Lastly, the first load of logs was delivered today – so inoculations for 2018 will be starting soon. No rest for mushroom farmers!

Farmer of the Month

Last Sunday we had our Open House. It was fun to show the whole operation to a few folks, including “neighbors” from down the road in Rice Lake and a friend we hadn’t seen in years. After touring around checking out all the mushrooms and fruiting areas, we cooked mushroom brats over the fire, then we had apple crisp made with apples from the big grandfather apple tree on the farm. If you missed this open house, don’t worry – we’ll have one again some day!

I somehow failed to mention (all of last month) that Jeremy was “farmer of the month” at the Farm Table in Amery, Wisconsin. The Farm Table Foundation teaches classes and workshops, partners with and supports local farmers, and has a fabulous restaurant with very tasty food in downtown Amery.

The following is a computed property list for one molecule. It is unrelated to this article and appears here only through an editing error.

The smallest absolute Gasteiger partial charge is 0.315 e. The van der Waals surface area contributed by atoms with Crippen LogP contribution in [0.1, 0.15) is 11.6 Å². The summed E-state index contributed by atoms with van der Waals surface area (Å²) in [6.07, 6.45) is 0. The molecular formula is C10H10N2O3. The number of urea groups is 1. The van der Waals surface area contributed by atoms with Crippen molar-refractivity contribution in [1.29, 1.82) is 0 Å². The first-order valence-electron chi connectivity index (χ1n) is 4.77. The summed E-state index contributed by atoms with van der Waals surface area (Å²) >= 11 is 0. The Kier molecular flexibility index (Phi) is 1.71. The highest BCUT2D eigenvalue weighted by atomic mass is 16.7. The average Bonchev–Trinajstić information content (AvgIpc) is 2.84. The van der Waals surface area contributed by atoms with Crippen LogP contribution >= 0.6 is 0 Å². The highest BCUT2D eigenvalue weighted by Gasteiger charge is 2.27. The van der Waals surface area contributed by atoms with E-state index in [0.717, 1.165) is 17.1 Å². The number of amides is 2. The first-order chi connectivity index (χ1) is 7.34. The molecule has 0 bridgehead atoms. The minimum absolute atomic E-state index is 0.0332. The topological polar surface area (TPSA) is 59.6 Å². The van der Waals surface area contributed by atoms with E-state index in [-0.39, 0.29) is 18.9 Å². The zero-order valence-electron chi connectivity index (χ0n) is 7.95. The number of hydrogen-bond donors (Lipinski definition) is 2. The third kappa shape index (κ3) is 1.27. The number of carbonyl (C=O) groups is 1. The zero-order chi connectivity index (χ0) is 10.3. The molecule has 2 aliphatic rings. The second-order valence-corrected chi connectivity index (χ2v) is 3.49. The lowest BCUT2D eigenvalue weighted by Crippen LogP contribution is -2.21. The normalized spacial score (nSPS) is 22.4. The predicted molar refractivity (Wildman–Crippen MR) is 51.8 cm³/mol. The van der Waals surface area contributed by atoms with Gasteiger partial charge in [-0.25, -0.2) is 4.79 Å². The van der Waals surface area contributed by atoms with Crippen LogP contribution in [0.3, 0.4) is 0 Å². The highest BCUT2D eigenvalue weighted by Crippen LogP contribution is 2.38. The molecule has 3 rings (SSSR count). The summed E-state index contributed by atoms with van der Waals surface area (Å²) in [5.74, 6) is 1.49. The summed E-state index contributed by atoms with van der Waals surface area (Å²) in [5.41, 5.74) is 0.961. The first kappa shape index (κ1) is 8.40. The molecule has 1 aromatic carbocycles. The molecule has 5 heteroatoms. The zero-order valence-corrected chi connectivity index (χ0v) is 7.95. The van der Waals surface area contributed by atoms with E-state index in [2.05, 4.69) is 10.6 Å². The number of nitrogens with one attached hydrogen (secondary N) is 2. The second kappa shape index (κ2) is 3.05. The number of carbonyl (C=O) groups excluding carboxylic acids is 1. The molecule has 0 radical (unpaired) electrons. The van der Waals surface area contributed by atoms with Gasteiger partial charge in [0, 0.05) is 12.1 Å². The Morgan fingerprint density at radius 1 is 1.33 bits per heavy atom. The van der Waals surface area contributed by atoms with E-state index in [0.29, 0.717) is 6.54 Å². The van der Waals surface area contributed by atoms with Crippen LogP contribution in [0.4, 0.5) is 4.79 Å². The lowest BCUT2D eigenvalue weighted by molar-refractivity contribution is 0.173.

Each month they have a featured farmer and Jeremy was the farmer for September.


All month they have a couple of special recipes made up to highlight the products from the farm they’re featuring. For Jeremy they had made up a Mushroom Ragu Crostini and a Mushroom Paperdelle. Then towards the end of the month the farmer comes to the restaurant to hang out during dinner and answer questions.

I got to tag along, so I got to try the crostini. I wish I had tried the pasta dish too, because it looked amazing! It’s hard to describe what it’s like ordering a fancy dish from a fancy restaurant made with mushrooms that my husband picked and delivered himself. It’s pretty cool (but mostly it’s nice having someone else do the cooking!).


After enjoying a taste of our mushrooms, we walked around with the Program Director, Brandie. She had put together a taste test tray of Jeremy’s log-grown shiitake and some “store-bought,” not-log-grown, crimini mushrooms.


We walked around the restaurant handing out samples to diners to see if they could guess which was which. Well – everyone could! And everyone agreed the shiitake were better. We answered questions about our farm, growing mushrooms, inoculations, and all sorts of things.